SB1154: Is It a Good Idea to Move AZ Primary Date? (video)

Voter suppression and unnecessary tinkering with elections have been themes in the Legislature this session.

SB1154 was defeated last week but passed the House today on reconsideration. This bill changes the primary date from the end of August to the beginning of August.

At first blush, this doesn’t seem to be a very big deal. Having the primary at the end of August makes it very close to the general election. Having the primary at the beginning of August gives candidates more time to win the general election l, but it could artificially suppress the primary vote, in my opinion.

If the primary is at the beginning of August, mailed ballots will go out around the Fourth of July. What do Arizonans like to do in July? Leave town! Also, the vast majority of college students will not be in town to vote in July/early August.

We should be facilitating voting — not pass laws that will make it more difficult for some groups.

The County Recorders— particularity Adrian Fontes from Maricopa County— really pushed for passage of SB1154 because it will give them more time to do their job. I hope the County Recorders will do whatever they can to facilitate voting in the primary. If there is a significant drop in primary turnout when we compare 2020 to the primary election in 2018, I think 1154 should be changed in the future.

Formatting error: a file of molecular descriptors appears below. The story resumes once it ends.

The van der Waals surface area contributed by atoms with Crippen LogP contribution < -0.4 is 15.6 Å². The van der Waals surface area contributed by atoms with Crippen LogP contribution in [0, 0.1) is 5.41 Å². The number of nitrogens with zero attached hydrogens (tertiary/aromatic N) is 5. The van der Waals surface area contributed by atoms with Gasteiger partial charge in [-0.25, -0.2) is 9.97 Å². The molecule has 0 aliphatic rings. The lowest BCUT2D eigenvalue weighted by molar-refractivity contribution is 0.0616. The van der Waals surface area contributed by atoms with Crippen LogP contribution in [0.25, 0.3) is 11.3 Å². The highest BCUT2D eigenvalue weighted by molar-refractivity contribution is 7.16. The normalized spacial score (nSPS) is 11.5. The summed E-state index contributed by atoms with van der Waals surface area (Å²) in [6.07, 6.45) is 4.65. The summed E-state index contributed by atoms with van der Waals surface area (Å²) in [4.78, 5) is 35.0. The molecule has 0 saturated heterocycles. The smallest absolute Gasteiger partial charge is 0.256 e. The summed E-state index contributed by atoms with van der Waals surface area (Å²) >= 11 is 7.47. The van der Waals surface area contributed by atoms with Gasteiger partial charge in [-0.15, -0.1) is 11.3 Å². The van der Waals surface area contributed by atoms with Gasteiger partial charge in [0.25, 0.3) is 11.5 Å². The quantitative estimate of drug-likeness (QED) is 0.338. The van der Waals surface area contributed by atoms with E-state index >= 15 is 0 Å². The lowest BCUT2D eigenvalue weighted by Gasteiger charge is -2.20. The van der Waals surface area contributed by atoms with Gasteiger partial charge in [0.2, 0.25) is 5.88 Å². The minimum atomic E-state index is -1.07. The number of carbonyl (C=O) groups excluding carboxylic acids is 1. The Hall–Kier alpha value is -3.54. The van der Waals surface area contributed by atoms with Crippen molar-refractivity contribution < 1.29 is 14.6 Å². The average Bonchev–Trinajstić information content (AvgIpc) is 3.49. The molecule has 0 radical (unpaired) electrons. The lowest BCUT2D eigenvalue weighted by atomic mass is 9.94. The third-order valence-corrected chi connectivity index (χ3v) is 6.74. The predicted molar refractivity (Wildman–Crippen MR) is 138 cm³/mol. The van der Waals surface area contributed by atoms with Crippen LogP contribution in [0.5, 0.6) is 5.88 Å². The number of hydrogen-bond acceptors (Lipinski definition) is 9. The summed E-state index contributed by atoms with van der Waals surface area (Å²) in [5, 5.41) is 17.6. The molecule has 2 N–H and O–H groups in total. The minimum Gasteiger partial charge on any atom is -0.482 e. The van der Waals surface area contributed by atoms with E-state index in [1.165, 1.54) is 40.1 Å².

SB1188, which makes it easier to knock people off the PEVL, goes hand in hand with SB1154, which increases the difficulty in primary voting for some groups.

Also, I think changing the primary date (SB1154) and allowing political signs to be on the streets linger (HB2139) both help incumbents— particularly those with lots of money, paid staff and armies of volunteers to campaign while we are in session.

SB1188 passed the Senate but has not been heard in the House. HB2139 passed the House but has not been heard in the Senate.

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What’s the News on the #AZ Budget? Check Out Video & Town Hall

Many constituents have asked me where the budget is and what’s going on– after all, it is May. On the budget, the status quo of the past month still exists. All of the budget action continues to be behind closed doors, among a closed group of Republicans.

In addition to the Democrats, there are a significant number of House Republicans who are not part of the budget process, and they’re grumbling about it. This is a state budget– not the budget for a small town church. The deacons and the pastor don’t get to decide the budget on their own in the back room. The budget should be negotiated with all parties at the table– not just a handful of those close to power. Democrats make up 48 percent of the Arizona House. When more than 50 percent of the Legislature is kept in the dark and has to rely on rumors, that is not a fair process, and it ultimately hurts the people of Arizona.

Except for the Governor’s budget, which has been public for months, and some leaked details about the Senate Republican budget, little is known about the budget, beyond a few trial balloons. What we do know is that the Senate Republican budget is far more conservative and not even close to Governor Doug Ducey’s budget.